Signed initially by Germany, Austria, Spain, France, Belgium and the Netherlands in May 2005, the treaty was extended to all Member States in June 2007. The move was hugely unpopular. Brown was to be placed under the same considerable pressure to ditch the treaty as Blair had been under to veto it. The deal - signed by Home Office Minister Joan Ryan in Luxembourg - also paved the way for police from different EU states to set-up joint patrols. (Britain's initial sluggishness in backing the treaty was made all the more ironic by the fact it has the biggest DNA Database in the world - clocking in at around 3.5 million people - but given that access to this information would yield no small amount of embarrassment to the UK, hesitation seemed somewhat inevitable).

The Tories described the so-called "Prüm Convention" as a "sell-out", but such was the attention whipped up by the Madeleine case that it didn't meet with quite the same level of objection from the British Public - who - contrary to expectations - seemed quietly philosophical (and needless to say, compromised) about the whole issue.

All that Blair and the original Prüm signatories had really needed was the public on their side, something to trigger a climate of anxiety about the issue, a pan-European ‘catalyst’ event, a gateway, a prelude. Let's face it, any politician worth their salt thesedays needs a good 'catalyst event', something that greases the wheels of contentious, unpopular policies and legislature both at home and on foreign soil. Just as politicians are accused of hijacking the terrorist attacks in New York and London in the first half of this decade, politicians in this country and in Europe hijacked the Madeleine tragedy for dubious political gain.

It was political opportunism with a compassionate expression, a bunch of flowers and a cuddly toy. Just as 9/11 provided the right moral pretext for war, the Madeleine investigation provided the right moral pretext for extending the Prum Agreement to all 27 member states.

Madeleine’s abduction arrived in rather a timely fashion for Blair and the original member states - helping them negotiate a rather tricky passage, especially if the PM was to hold onto his dreams of bagging the future EU presidency. What better way to rally support for extending the UK DNA Profiling Database and building support for the contentious Prüm Treaty than monopolising the crisis engendered by a missing pre-schooler. It cut through the demographics like a knife through butter, appealing to everyone regardless of age, regardless of class, regardless of gender. It was something children could identify with. It was something grown ups could identify with. Even famous authors and football celebrities. And more importantly (much more importantly) it crossed all geographical boundaries.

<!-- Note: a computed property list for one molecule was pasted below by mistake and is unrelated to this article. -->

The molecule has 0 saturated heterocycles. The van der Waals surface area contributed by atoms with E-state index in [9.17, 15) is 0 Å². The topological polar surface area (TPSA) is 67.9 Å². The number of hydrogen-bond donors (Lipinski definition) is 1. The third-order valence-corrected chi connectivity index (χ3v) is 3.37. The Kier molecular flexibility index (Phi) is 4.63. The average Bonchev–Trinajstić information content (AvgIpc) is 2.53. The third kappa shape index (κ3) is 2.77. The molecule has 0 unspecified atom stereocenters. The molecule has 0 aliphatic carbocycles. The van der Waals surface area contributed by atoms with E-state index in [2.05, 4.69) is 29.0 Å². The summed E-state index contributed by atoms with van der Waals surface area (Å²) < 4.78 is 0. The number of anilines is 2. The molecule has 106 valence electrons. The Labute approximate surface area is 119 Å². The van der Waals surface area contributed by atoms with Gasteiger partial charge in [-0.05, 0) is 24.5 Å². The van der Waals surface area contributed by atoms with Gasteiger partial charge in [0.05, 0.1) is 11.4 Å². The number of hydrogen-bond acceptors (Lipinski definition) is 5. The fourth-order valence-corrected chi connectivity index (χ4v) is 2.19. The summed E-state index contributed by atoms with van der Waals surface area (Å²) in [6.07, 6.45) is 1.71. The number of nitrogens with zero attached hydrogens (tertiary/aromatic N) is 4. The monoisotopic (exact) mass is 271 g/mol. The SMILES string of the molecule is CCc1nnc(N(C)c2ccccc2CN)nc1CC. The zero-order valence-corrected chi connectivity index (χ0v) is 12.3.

Those insensitive 'Where's Wally' lampoons at least highlighted an uncomfortable truth: Madeleine was popping up everywhere, and so too were her alleged captors: if ever we had needed access to other countries' DNA and fingerprint data and cross-border cooperation it was now.

It was the trigger that would launch a fleet of vessels:

"Was this the face that launched a thousand ships and burnt the topless towers of Ilium?"

Historians might be interested to note that Ilium is modern day Turkey: gateway to the 'diabolical Middle East’. Did we envisage Madeleine, just like Helen, being bundled onto a boat by a swarthy looking arab called, Paris?

Had New Labour (and ultimately, the orginal EU states: Germany, France, Belgium and the Netherlands) just been waiting for this accident to happen? Another 'catalyst' event?

Is this what the McCanns were being groomed for: ambassadorial duties for Prüm and Prüm-related declarations like the much touted, Amber Alert System? But who had initially applied the pressure and had drafted the original blueprint for this consensus build? Germany, Belgium, The Netherlands, Spain? New Labour? All five? Were the McCanns aware of it or were they just unforunate, unwitting pawns caught up in an elaborate psychodrama staged by Europe’s crafty elite, the purpose of which they could only guess at?

As the Daily Telegraph quite rightly points out: " When Labour took office in 1997, it held only 700,000 samples. By next year, it will hold the samples of some 4.2 million people – seven per cent of the population – and is growing by about half a million a year.”

That’s a lot of bums on seats. And a hullva lot of bumprints.